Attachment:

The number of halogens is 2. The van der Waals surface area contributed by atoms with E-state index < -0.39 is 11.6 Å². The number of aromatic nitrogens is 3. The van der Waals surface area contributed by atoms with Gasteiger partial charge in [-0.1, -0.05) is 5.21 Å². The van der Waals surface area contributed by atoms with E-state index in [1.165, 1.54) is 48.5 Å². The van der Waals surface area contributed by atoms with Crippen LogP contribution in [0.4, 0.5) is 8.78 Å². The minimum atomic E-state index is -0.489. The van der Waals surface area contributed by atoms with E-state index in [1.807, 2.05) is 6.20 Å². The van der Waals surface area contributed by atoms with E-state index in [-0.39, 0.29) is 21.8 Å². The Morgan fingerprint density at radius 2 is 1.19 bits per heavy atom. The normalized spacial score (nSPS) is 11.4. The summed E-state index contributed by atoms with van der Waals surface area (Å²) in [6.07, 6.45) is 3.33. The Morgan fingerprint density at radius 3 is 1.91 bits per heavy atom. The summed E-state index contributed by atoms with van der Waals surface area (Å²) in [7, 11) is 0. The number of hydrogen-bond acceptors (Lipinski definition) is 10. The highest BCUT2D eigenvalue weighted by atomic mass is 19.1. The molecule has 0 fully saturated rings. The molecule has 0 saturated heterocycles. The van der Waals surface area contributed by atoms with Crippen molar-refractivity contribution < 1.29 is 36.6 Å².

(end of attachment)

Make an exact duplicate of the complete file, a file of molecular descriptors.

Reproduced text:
The number of halogens is 2. The van der Waals surface area contributed by atoms with E-state index < -0.39 is 11.6 Å². The number of aromatic nitrogens is 3. The van der Waals surface area contributed by atoms with Gasteiger partial charge in [-0.1, -0.05) is 5.21 Å². The van der Waals surface area contributed by atoms with E-state index in [1.165, 1.54) is 48.5 Å². The van der Waals surface area contributed by atoms with Crippen LogP contribution in [0.4, 0.5) is 8.78 Å². The minimum atomic E-state index is -0.489. The van der Waals surface area contributed by atoms with E-state index in [1.807, 2.05) is 6.20 Å². The van der Waals surface area contributed by atoms with E-state index in [-0.39, 0.29) is 21.8 Å². The Morgan fingerprint density at radius 2 is 1.19 bits per heavy atom. The normalized spacial score (nSPS) is 11.4. The summed E-state index contributed by atoms with van der Waals surface area (Å²) in [6.07, 6.45) is 3.33. The Morgan fingerprint density at radius 3 is 1.91 bits per heavy atom. The summed E-state index contributed by atoms with van der Waals surface area (Å²) in [7, 11) is 0. The number of hydrogen-bond acceptors (Lipinski definition) is 10. The highest BCUT2D eigenvalue weighted by atomic mass is 19.1. The molecule has 0 fully saturated rings. The molecule has 0 saturated heterocycles. The van der Waals surface area contributed by atoms with Crippen molar-refractivity contribution < 1.29 is 36.6 Å².